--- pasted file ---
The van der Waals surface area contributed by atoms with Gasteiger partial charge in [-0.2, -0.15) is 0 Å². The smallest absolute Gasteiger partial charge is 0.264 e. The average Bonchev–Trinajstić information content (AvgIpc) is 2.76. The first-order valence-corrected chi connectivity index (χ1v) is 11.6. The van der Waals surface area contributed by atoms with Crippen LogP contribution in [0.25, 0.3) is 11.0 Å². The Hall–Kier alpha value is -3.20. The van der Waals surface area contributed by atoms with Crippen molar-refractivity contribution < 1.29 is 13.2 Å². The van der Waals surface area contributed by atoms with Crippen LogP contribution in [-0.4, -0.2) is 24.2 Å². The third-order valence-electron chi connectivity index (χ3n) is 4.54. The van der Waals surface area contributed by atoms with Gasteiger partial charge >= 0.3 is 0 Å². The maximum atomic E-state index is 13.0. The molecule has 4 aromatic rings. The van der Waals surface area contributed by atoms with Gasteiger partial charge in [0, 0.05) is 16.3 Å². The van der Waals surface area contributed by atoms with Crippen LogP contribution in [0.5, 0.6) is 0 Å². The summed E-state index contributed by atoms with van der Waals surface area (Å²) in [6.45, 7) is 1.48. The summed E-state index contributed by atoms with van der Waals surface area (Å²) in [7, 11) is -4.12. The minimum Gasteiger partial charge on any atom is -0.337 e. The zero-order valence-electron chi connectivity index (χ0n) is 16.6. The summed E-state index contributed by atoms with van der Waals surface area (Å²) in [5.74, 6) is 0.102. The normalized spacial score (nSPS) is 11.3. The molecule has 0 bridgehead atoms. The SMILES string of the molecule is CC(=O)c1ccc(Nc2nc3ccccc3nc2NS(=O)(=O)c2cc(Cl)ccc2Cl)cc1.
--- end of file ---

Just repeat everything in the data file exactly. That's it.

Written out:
The van der Waals surface area contributed by atoms with Gasteiger partial charge in [-0.2, -0.15) is 0 Å². The smallest absolute Gasteiger partial charge is 0.264 e. The average Bonchev–Trinajstić information content (AvgIpc) is 2.76. The first-order valence-corrected chi connectivity index (χ1v) is 11.6. The van der Waals surface area contributed by atoms with Crippen LogP contribution in [0.25, 0.3) is 11.0 Å². The Hall–Kier alpha value is -3.20. The van der Waals surface area contributed by atoms with Crippen molar-refractivity contribution < 1.29 is 13.2 Å². The van der Waals surface area contributed by atoms with Crippen LogP contribution in [-0.4, -0.2) is 24.2 Å². The third-order valence-electron chi connectivity index (χ3n) is 4.54. The van der Waals surface area contributed by atoms with Gasteiger partial charge >= 0.3 is 0 Å². The maximum atomic E-state index is 13.0. The molecule has 4 aromatic rings. The van der Waals surface area contributed by atoms with Gasteiger partial charge in [0, 0.05) is 16.3 Å². The van der Waals surface area contributed by atoms with Crippen LogP contribution in [0.5, 0.6) is 0 Å². The summed E-state index contributed by atoms with van der Waals surface area (Å²) in [6.45, 7) is 1.48. The summed E-state index contributed by atoms with van der Waals surface area (Å²) in [7, 11) is -4.12. The minimum Gasteiger partial charge on any atom is -0.337 e. The zero-order valence-electron chi connectivity index (χ0n) is 16.6. The summed E-state index contributed by atoms with van der Waals surface area (Å²) in [5.74, 6) is 0.102. The normalized spacial score (nSPS) is 11.3. The molecule has 0 bridgehead atoms. The SMILES string of the molecule is CC(=O)c1ccc(Nc2nc3ccccc3nc2NS(=O)(=O)c2cc(Cl)ccc2Cl)cc1.